• Remove the statutory limitations and redirect E-Rate funds to affordable broadband access for households with K-12 students, especially among residents of federally assisted housing. Leverage E-Rate funding for targeted community public access points (e.g., digital parks, libraries, and public Wi-Fi).
  • Complete the national broadband mapping with the appropriated congressional funds and include more granular census tract-level data to help direct funds more precisely to un- and under-served areas.
  • Institute immediately a “No Child Offline” program at the Department of Education and administered jointly with the FCC to support school re-openings through broadband access, device lending programs (e.g., lap tops, tablets, and portable hot spots), digital training, and the internal organization of an Office of Innovation placed in every school district.
  • Give resources to local projects and partnerships with proven track records for closing the digital divide via challenge grants or other strategic public, private, and/or philanthropic partnerships.
  • Solicit a GAO study to evaluate existing low-income broadband adoption programs and concretize findings into a national initiative or document of best practices.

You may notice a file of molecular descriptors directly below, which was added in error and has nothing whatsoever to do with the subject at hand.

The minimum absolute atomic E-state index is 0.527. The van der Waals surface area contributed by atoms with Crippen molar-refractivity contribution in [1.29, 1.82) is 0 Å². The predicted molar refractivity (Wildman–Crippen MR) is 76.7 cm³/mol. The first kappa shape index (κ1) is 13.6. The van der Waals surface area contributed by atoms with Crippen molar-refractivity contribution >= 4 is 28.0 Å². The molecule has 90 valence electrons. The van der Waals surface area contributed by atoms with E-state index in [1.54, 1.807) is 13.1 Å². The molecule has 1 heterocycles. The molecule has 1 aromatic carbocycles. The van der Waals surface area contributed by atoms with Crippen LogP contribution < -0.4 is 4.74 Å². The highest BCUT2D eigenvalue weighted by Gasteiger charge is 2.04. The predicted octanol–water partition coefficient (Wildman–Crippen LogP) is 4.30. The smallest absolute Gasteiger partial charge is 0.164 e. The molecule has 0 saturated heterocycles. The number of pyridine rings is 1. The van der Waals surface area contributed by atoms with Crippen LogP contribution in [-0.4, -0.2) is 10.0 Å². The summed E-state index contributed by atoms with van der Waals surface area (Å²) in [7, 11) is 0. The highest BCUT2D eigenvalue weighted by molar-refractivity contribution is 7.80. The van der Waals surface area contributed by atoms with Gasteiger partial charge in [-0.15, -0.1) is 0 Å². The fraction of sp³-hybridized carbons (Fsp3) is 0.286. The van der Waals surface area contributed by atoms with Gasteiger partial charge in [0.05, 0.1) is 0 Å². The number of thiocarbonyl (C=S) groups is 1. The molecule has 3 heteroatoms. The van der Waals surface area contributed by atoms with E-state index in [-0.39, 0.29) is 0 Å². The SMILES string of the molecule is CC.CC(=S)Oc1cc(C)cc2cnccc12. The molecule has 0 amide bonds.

• Create a paid civilian corps of tech volunteers to assist in adoption, utilization, and infrastructure deployment as an extension of the existing Corporation for National and Community Service.
  • Develop critical workforce development programs to create a pipeline of workers for broadband infrastructure and related support jobs (e.g., 5G installers, data analytics, customer service, etc.) that provide livable wage careers.
  • Implement a formal credentialing and certification program for broadband jobs through the Department of Labor via established funding for apprenticeships.
  • Identify access to capital for diverse founders of start-ups to create more jobs for diverse communities and expand their businesses into the mainstream tech ecosystem.
  • Raise awareness among minority- and women-owned businesses about federal contracts related to the tech and telecom industries to help with capital infusion, job creation, and business expansion.
  • Provide tax credits to tech and telecom companies with public diversity and inclusion goals and voluntary input into an “Equity Dashboard” for their firms so others can chart the progress or lack thereof.

Taken together or apart, these components of an emerging Tech New Deal can be game changing and inclusive in its representation and outcomes toward economic recovery. The incoming administration has its choice of big projects over the first 100 days post-inauguration. Integrating an aggressive, yet feasible tech agenda into the suite of other proposals can be transformative as the country puts the pandemic behind us.

Apple, Amazon, Facebook, and Google are general, unrestricted donors to the Brookings Institution. The findings, interpretations and conclusions in this piece are solely those of the author and not influenced by any donation.